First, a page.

AMP’s platform and retirement income specialist, Ian Parsons, said: “The key risk is if you fundamentally believe that the market will go up and there will be no downturns, then you are paying for something that potentially has no value”.

However, he warned, during the difficult times, like the Global Financial Crisis (GFC) or more recently during the COVID-19 pandemic, guarantees mean that in the worst-case scenario investors will still receive their money back. 

“The primary thing that we are trying to address with our product [MyNorth Guarantees] is understanding the sequence risk and the sequence of returns that will have a large impact on clients, because they do not have necessary time anymore when they are moving into a retirement phase and start to cool down,” Parsons explained.

“What we are trying to do there is to say if we can guarantee a portion of the client’s account, we can guarantee the amount of money that could give them confidence which leads us to the second part of the conversation which is giving them the confidence to remain invested, knowing that there is a downside protection.

“I think one of the things that we saw during COVID-19 is that there are definitely certain members that do find market volatility quite challenging and they find it very difficult to experience and what you typically see in that sort of market environment is consumers do often make very short-term decisions,” TAL’s head of investments reminded.

According to him, the falling account balances triggered some members to take action to stop the pain of those market losses. However, although COVID-19 brought significant volatility to the markets, many of the growth assets have largely recovered since then.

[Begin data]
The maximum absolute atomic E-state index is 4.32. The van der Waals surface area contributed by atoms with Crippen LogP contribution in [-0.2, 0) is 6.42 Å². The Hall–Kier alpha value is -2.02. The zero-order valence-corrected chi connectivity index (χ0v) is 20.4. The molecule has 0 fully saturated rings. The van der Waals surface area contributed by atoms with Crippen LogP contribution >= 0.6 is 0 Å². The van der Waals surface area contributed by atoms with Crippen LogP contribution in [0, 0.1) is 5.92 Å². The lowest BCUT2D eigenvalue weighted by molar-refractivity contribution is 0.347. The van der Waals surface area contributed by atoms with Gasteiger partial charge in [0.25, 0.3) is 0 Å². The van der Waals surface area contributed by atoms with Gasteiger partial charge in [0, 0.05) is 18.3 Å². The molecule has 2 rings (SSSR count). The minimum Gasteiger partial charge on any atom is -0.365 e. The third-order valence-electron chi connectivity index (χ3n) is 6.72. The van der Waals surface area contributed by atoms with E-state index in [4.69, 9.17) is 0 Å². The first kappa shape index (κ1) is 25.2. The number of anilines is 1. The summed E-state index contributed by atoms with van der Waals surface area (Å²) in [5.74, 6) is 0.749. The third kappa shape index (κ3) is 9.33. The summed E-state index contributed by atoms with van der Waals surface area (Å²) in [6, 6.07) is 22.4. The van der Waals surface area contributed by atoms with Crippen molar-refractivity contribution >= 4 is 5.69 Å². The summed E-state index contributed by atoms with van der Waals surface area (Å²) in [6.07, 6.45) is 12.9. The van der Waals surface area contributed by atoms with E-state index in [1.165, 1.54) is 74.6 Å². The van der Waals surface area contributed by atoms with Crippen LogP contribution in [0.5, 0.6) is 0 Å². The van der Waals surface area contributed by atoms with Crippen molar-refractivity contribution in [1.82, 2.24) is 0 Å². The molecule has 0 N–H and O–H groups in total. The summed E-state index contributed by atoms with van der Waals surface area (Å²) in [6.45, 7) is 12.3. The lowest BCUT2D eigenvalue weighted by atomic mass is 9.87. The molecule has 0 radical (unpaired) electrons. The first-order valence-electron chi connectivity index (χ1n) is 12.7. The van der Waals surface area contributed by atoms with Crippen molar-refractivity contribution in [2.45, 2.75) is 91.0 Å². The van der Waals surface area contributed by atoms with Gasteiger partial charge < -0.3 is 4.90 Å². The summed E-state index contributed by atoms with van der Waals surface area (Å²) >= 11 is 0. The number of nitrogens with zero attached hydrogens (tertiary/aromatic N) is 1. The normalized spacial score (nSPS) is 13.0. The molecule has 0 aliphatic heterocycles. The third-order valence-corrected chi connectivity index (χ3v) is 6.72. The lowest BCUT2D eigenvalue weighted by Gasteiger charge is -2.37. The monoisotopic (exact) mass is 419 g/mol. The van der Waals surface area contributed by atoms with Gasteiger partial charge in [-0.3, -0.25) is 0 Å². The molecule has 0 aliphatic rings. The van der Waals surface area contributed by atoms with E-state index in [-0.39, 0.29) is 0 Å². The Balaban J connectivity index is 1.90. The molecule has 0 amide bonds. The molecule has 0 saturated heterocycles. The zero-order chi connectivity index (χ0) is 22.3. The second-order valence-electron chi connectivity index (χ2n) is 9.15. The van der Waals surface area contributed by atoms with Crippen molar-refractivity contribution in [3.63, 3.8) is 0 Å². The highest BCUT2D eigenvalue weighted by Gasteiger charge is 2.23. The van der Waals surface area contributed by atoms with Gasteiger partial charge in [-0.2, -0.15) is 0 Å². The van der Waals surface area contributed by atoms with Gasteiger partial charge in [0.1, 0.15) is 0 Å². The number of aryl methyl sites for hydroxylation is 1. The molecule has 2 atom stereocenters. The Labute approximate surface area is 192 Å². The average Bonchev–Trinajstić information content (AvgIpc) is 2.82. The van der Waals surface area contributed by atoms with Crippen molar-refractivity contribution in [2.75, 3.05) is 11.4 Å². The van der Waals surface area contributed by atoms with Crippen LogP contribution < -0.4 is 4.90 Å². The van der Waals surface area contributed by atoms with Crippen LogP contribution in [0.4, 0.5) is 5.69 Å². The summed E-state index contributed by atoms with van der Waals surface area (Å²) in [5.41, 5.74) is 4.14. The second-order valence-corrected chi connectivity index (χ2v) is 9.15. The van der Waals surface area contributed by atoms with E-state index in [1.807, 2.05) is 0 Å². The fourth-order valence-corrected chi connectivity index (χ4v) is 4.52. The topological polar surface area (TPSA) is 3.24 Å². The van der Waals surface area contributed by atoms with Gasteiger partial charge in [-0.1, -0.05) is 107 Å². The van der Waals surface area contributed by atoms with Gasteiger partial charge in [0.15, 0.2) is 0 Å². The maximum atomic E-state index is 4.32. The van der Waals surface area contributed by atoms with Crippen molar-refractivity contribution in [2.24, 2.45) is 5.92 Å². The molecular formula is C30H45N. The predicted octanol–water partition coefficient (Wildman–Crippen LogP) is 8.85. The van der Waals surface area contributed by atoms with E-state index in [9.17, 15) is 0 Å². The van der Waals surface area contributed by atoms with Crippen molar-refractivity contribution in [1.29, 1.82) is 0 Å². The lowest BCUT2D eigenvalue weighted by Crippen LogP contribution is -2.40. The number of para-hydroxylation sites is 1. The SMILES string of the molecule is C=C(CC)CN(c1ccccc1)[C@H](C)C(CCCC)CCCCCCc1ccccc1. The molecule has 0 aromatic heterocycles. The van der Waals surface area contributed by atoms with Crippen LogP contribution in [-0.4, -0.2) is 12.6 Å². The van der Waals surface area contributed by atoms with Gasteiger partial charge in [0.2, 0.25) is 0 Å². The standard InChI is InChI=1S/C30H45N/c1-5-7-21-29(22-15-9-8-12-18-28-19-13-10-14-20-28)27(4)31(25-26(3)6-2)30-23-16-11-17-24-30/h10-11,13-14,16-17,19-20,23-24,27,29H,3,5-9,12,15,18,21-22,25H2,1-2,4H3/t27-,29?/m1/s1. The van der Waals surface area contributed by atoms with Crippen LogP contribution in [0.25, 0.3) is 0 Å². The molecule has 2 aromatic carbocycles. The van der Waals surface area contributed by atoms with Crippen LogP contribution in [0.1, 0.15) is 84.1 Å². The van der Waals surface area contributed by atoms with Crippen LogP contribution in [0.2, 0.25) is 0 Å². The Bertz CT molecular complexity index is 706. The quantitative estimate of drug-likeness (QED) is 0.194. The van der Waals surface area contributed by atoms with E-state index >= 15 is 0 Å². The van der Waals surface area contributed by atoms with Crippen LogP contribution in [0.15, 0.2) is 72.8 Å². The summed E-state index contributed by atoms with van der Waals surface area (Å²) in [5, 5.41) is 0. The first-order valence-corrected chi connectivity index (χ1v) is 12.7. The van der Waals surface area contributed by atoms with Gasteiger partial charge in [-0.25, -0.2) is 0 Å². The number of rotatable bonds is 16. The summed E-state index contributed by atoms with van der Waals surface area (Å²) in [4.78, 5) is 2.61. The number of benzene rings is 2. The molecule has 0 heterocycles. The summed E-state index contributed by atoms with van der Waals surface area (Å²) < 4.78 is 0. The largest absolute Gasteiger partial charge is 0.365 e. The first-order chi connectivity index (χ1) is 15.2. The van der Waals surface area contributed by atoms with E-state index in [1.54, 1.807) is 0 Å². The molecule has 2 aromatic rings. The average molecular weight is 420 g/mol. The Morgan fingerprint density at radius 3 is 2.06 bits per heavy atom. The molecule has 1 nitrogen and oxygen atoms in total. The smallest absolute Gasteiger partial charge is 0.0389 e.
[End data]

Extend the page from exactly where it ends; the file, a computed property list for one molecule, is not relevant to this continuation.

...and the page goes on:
“So, for any member that sold out at the start of COVID-19 and invested in the asset class that did not have that much growth exposure, it was probably a tough decision to make at the time and it was probably not the best decision.”

Jones said that the best way for investors and clients to think about guaranteed retirement income strategies would be as something that would provide ‘quite a nice flow’, to the level of retirement income to be received.

“And what that does is, it gives members more confidence to take a level of investment risk in the remainder of their portfolio because they know that, even if there is volatility, they still have that portion of account balance that is invested in a product that is going to give them a level of retirement income no matter what happens.”

According to Jones, it all comes down to work out which guarantees consumers value the most.

“What we have found through that is, there is definitely a section of members that really do value the longevity guarantee so that’s the confidence that they would get income for the rest of their lives no matter what the experience is,” he said. 

“But those members, they also want to benefit from the higher long-term growth of the assets that they have invested in the annuity products. Those are the sort of products that we would call investment-linked annuity or a variable-style annuity, so that’s sort of the product design that we’ve been exploring with the some of our fund partners,” he said.